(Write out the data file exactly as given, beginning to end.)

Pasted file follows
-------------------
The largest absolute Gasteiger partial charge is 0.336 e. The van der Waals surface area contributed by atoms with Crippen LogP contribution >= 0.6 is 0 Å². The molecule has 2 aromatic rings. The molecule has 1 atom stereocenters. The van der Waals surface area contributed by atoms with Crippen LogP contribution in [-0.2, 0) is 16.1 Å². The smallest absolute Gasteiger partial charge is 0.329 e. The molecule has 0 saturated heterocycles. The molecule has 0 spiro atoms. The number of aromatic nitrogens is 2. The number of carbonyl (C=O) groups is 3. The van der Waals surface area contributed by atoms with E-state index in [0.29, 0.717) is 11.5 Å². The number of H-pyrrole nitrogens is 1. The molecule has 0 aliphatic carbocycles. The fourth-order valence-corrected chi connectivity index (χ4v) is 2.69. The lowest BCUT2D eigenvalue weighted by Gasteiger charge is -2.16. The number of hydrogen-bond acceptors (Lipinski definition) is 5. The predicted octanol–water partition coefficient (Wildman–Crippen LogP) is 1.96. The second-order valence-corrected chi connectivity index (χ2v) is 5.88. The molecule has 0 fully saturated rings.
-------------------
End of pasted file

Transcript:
The largest absolute Gasteiger partial charge is 0.336 e. The van der Waals surface area contributed by atoms with Crippen LogP contribution >= 0.6 is 0 Å². The molecule has 2 aromatic rings. The molecule has 1 atom stereocenters. The van der Waals surface area contributed by atoms with Crippen LogP contribution in [-0.2, 0) is 16.1 Å². The smallest absolute Gasteiger partial charge is 0.329 e. The molecule has 0 saturated heterocycles. The molecule has 0 spiro atoms. The number of aromatic nitrogens is 2. The number of carbonyl (C=O) groups is 3. The van der Waals surface area contributed by atoms with E-state index in [0.29, 0.717) is 11.5 Å². The number of H-pyrrole nitrogens is 1. The molecule has 0 aliphatic carbocycles. The fourth-order valence-corrected chi connectivity index (χ4v) is 2.69. The lowest BCUT2D eigenvalue weighted by Gasteiger charge is -2.16. The number of hydrogen-bond acceptors (Lipinski definition) is 5. The predicted octanol–water partition coefficient (Wildman–Crippen LogP) is 1.96. The second-order valence-corrected chi connectivity index (χ2v) is 5.88. The molecule has 0 fully saturated rings.